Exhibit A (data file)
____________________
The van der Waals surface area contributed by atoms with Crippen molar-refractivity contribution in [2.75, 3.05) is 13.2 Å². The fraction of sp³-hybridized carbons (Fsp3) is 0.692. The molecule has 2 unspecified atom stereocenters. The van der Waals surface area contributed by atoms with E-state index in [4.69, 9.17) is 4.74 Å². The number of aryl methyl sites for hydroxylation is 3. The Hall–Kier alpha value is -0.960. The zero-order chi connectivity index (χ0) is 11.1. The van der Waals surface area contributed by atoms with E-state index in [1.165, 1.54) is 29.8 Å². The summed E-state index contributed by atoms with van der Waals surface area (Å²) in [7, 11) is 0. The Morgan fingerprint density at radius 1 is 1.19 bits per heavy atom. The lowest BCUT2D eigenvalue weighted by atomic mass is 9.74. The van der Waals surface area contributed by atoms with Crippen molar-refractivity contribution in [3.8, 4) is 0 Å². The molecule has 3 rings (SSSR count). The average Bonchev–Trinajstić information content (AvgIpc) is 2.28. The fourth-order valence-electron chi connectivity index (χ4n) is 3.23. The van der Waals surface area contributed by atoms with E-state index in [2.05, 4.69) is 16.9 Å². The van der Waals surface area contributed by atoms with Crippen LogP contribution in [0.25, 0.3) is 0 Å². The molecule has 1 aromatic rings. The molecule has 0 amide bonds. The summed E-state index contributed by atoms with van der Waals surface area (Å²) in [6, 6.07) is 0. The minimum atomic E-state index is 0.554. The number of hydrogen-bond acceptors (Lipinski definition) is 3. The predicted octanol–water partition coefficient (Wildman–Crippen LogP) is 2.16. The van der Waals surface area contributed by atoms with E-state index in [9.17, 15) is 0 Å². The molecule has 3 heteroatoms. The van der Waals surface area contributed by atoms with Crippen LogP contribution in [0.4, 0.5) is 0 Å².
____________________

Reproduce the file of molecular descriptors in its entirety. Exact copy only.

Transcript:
The van der Waals surface area contributed by atoms with Crippen molar-refractivity contribution in [2.75, 3.05) is 13.2 Å². The fraction of sp³-hybridized carbons (Fsp3) is 0.692. The molecule has 2 unspecified atom stereocenters. The van der Waals surface area contributed by atoms with E-state index in [4.69, 9.17) is 4.74 Å². The number of aryl methyl sites for hydroxylation is 3. The Hall–Kier alpha value is -0.960. The zero-order chi connectivity index (χ0) is 11.1. The van der Waals surface area contributed by atoms with E-state index in [1.165, 1.54) is 29.8 Å². The summed E-state index contributed by atoms with van der Waals surface area (Å²) in [7, 11) is 0. The Morgan fingerprint density at radius 1 is 1.19 bits per heavy atom. The lowest BCUT2D eigenvalue weighted by atomic mass is 9.74. The van der Waals surface area contributed by atoms with Crippen molar-refractivity contribution in [3.8, 4) is 0 Å². The molecule has 3 rings (SSSR count). The average Bonchev–Trinajstić information content (AvgIpc) is 2.28. The fourth-order valence-electron chi connectivity index (χ4n) is 3.23. The van der Waals surface area contributed by atoms with E-state index in [2.05, 4.69) is 16.9 Å². The van der Waals surface area contributed by atoms with Crippen LogP contribution in [0.25, 0.3) is 0 Å². The molecule has 1 aromatic rings. The molecule has 0 amide bonds. The summed E-state index contributed by atoms with van der Waals surface area (Å²) in [6, 6.07) is 0. The minimum atomic E-state index is 0.554. The number of hydrogen-bond acceptors (Lipinski definition) is 3. The predicted octanol–water partition coefficient (Wildman–Crippen LogP) is 2.16. The van der Waals surface area contributed by atoms with E-state index in [9.17, 15) is 0 Å². The molecule has 3 heteroatoms. The van der Waals surface area contributed by atoms with Crippen LogP contribution in [0.4, 0.5) is 0 Å².